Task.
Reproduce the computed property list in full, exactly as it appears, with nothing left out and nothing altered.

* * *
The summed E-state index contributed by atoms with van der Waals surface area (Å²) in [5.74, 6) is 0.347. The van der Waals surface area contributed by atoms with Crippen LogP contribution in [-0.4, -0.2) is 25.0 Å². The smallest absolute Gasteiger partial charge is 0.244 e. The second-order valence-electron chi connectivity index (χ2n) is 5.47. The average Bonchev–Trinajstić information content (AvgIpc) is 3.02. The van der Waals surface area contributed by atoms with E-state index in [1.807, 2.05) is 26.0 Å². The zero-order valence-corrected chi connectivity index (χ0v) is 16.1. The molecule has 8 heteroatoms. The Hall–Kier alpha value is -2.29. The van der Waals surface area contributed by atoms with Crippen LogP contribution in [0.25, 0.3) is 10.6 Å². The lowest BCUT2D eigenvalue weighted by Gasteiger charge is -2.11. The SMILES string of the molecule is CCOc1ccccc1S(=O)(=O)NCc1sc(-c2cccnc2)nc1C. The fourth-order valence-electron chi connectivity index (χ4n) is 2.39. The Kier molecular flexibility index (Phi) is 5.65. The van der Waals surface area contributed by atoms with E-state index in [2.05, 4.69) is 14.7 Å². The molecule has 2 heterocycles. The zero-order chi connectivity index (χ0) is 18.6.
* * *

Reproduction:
The summed E-state index contributed by atoms with van der Waals surface area (Å²) in [5.74, 6) is 0.347. The van der Waals surface area contributed by atoms with Crippen LogP contribution in [-0.4, -0.2) is 25.0 Å². The smallest absolute Gasteiger partial charge is 0.244 e. The second-order valence-electron chi connectivity index (χ2n) is 5.47. The average Bonchev–Trinajstić information content (AvgIpc) is 3.02. The van der Waals surface area contributed by atoms with E-state index in [1.807, 2.05) is 26.0 Å². The zero-order valence-corrected chi connectivity index (χ0v) is 16.1. The molecule has 8 heteroatoms. The Hall–Kier alpha value is -2.29. The van der Waals surface area contributed by atoms with Crippen LogP contribution in [0.25, 0.3) is 10.6 Å². The lowest BCUT2D eigenvalue weighted by Gasteiger charge is -2.11. The SMILES string of the molecule is CCOc1ccccc1S(=O)(=O)NCc1sc(-c2cccnc2)nc1C. The fourth-order valence-electron chi connectivity index (χ4n) is 2.39. The Kier molecular flexibility index (Phi) is 5.65. The van der Waals surface area contributed by atoms with E-state index in [2.05, 4.69) is 14.7 Å². The molecule has 2 heterocycles. The zero-order chi connectivity index (χ0) is 18.6.